Brazilian president wins re-election in close election


SAO PAULO: Brazilian President Dilma Rousseff on Sunday (Monday in Manila) won a second term as the leader of the world’s fourth-largest democracy in the nation’s closest presidential election in more than two decades.

Her triumph came despite a sluggish economy, corruption allegations, discontent over the quality of public services and anger over the government’s handling of two major international sporting events—last summer’s World Cup and the 2016 Summer Olympics.

Still, the victory will put Rousseff’s leftist Workers’ Party in power for 16 consecutive years, an unprecedented stint at the helm of Latin America’s largest economy.

With 98 percent of the voted counted, Rousseff, 66, an economist who became Brazil’s first female president in 2010, had won 51.45 percent. Her opponent, Aecio Neves, a senator and former governor of Minas Gerais state, an important mining center, received 48.55 percent, according to the country’s electoral officials.

Neves conceded shortly after the results. In brief remarks to supporters, he said he had called Rousseff and `”wished her success in the conduct of her future government.”

Rousseff performed best, as expected, in the country’s northeast, which has had an economic boom and where poverty has dropped and the middle class has expanded in the 12 years that Rousseff and her predecessor and mentor, Luiz Inacio Lula da Silva, have been in power.

She also appeared likely to have won Minais Gerais, where Neves had been governor.

Her win was due in large part to the belief among many voters that she remained the better candidate to decrease social and economic inequality in Brazil, which is a fundamental issue in a large developing country like Brazil.

“She favors the most needy and vulnerable,” said Rousseff voter Daniel Theodoro, 39, after he voted near Sao Paulo’s Plaza Republica in the rundown old historic center.

Another Rousseff supporter, Gabriela Luz, 29, said she thought Rousseff’s government was more representative of Brazil. “I fear a government of Aecio represents a step backwards, and will be a government for the minority,” she said.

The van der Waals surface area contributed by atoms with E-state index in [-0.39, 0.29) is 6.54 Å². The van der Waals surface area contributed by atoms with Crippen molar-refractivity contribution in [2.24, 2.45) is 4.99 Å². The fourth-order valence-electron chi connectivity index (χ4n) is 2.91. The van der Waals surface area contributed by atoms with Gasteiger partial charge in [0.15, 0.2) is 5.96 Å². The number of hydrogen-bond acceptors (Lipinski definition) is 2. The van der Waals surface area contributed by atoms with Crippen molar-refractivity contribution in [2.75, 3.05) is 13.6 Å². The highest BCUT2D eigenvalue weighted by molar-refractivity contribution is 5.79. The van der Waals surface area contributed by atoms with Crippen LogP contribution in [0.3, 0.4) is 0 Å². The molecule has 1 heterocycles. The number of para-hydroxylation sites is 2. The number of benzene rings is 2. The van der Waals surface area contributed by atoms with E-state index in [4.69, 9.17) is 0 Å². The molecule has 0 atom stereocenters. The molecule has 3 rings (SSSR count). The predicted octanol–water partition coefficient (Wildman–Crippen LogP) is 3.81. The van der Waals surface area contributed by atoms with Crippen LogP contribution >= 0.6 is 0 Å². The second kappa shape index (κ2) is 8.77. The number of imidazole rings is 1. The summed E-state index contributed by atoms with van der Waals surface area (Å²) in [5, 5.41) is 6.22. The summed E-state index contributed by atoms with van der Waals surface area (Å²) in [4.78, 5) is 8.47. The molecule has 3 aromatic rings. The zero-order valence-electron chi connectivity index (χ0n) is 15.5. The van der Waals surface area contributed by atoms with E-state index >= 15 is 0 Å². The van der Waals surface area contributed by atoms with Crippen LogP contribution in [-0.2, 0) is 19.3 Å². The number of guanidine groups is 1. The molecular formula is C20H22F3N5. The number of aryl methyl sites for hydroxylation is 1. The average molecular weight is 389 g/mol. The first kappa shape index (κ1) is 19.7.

Corruption and the stalled economy remain concerns, said Luz, who voted at the Colegio Sao Luis in the Bela Vista neighborhood in Sao Paulo. But she said she expected Rousseff to do a better job on those issues in her new term.

Given the narrow margin of victory, Rousseff is likely to have to build bridges to Neves’ Brazilian Social Democratic Party, a centrist party that has long been a bitter rival of the leftist Workers’ Party.

In trying to unseat Rousseff, Neves campaigned on the economy, which contracted in the first two quarters of this year, hurt in part by the decline of global commodity prices and the impact of the slowing of growth in China, a major Brazilian trading partner.

The government’s handling of Petrobras, the state-run oil giant also became a major election issue and was pushed hard by Neves. In addition to facing more recent corruption allegations, the company’s bottom line has been hit hard going back to 2012 and oil production has sagged, forcing it to import oil.

Rousseff was particularly vulnerable on the Petrobras issues, because she had chaired the oil company’s board of directors before becoming president—a position that her supporters widely touted during her first presidential campaign.

Now she’s embroiled in allegations of a kickback scheme involving the company.



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